Today is the 19th day, and I have two more to go. All these days, I didn’t plan my writings – I just penned down whatever came to my mind on that particular day. Now that there are three more days – here is what I feel I will write – day 21 will be a summary of all the days, my learnings and the few exercises that we tried out. Day 20 – a bit on food habits – langhanams – as they are called in Ayurveda. But today, I have to write about a subject that is very close to me – Śrīmad Bhagavad Gītā.
The Gītā has been seen as a religious text – a sort of canonical scripture that is the defining book of Hinduism. Some see as mythology, others as the word of God.
I am too small to comment on what the Gītā really is, but for me, I look at it as a guide to living.
You can interpret the Gītā at different levels – it really depends on the state of mind you are in, and what you are looking for at that stage in life. It may also depend on what you are suffering from – people usually turn to the divine and scriptures when they are disturbed, not when they are happy. Whatever the reason, the fact that you did open the Gītā in the first place, is a positive achievement it itself. It showed that you were willing to change, to listen, to adapt. It showed that you decided to help yourself.
Because, that is what the Gītā is also about – it has the tools and the methods, but you have to pick up your own bow and fight.
Most of our scriptures revolve around the central theme of the victory of good over evil. The Gītā too, is part of the Mahābhāratā, one of the greatest epics of all time. It makes an appearance bang in the middle of the war-field. Both armies – the Kauravās and the Pandavās – are ready to fight – they stand facing each other at Kurukṣetra, conches have been blown, and a bloody battle is about to start. What an unlikely stage for the greatest discourse of all time!
Or is it?
We face this battle everyday. Every moment of our lives. The good inside us, and the evil inside us, our mind being the battlefield – we are constantly waging this war, isn’t it? Every decision we make, every step we take, is a struggle between what is good for us and what is good for the collective. Our ego and selfishness want the best for us, at the expense of not just the greater good, but sometimes, at the expense of our friends and even family. Self-preservation is what takes precedence, and when this happens on a collective basis, we come to where we are at present – a world torn apart by distrust, a society driven by excess consumption and disregard for the environment, and a default state of unhappiness.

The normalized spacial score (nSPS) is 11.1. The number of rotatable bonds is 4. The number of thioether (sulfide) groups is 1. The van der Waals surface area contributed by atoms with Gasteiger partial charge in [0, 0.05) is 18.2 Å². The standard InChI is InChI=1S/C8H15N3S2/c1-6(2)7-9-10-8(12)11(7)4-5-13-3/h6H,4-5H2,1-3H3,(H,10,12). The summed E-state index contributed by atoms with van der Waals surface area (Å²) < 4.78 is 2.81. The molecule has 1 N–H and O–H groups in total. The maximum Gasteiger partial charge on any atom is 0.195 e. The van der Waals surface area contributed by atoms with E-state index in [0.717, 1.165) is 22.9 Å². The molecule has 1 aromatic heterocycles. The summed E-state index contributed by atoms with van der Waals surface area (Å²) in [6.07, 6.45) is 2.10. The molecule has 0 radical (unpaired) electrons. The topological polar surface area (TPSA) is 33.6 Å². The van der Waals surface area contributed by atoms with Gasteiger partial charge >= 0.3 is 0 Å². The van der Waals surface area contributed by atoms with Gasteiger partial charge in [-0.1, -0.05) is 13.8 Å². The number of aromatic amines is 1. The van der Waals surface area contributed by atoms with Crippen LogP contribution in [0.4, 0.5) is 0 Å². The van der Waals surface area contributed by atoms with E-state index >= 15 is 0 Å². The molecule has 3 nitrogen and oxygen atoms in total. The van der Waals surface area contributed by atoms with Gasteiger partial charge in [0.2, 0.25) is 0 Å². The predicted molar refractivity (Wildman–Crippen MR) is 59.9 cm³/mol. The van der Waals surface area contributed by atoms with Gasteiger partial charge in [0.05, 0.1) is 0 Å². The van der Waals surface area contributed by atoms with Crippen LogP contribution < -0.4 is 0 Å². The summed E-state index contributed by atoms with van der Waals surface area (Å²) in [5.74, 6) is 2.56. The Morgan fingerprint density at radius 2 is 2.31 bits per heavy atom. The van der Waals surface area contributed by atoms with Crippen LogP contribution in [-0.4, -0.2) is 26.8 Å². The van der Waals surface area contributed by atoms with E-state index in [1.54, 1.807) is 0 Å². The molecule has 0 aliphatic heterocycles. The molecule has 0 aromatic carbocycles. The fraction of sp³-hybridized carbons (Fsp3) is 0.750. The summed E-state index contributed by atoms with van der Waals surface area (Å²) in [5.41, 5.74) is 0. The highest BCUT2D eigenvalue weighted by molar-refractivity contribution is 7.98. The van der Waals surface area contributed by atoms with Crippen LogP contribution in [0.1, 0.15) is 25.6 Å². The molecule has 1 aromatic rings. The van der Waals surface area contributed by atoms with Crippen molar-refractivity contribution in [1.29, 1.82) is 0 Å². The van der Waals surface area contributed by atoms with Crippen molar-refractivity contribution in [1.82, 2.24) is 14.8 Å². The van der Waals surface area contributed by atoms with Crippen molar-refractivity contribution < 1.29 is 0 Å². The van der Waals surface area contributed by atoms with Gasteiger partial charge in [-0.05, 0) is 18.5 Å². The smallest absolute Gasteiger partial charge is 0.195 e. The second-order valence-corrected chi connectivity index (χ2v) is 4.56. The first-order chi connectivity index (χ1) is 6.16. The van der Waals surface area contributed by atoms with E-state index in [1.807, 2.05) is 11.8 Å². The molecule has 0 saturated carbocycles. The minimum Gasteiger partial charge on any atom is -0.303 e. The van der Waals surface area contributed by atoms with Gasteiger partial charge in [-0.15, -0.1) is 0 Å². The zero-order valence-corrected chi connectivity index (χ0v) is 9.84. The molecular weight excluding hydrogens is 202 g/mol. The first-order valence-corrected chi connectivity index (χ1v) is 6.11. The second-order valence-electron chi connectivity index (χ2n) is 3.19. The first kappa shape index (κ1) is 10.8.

Yes, that is our default state.
We are unhappy, and so we look for things that make us happy. What if our default state was happiness, and that remained unchanged until something tried to make us unhappy?
Wouldn’t that be a better way to live?
The Gītā for me, is a representation of that inner battle. The tools and methods are present in our inner Self, the Śri Kriśnā inside us, and we can change the desperate look for guidance outside, to a look within us, to discover these methods. The Gītā does not alleviate our suffering – it helps us understand how we can not only overcome our troubles, but see the world, see life, for what it really is. It provides us tools for moving from competing with everyone else, to completing them. It provides not one, but many ways to find your own Self. Karma Yoga – if you can work tirelessly and detach yourself from the reward. Kriya Yoga – if you can practice meditation and prānāyāma, Gyana Yoga – if you can practice self-questioning and inner reflection and Bhakti Yoga – if you can surrender yourself to the universal consciousness. Many methods – but one destination. And choose any method – you have the guide, but you have to embark on the journey yourself.
No one will fight your battles for you. The Gītā outlines the battle plan, gives you the maps, weapons and strategies necessary for you to win – but you have to do the fighting.
If we fight others, we cannot but lose, but if we choose to fight the evil in us, we cannot but win.
My feathered friends have always been dear – they do not think of themselves as distinct from us. Yes, they are afraid of us, given how we have treated nature in the past few hundred years. But open your heart to them, and they will sing for you, like they did for me today…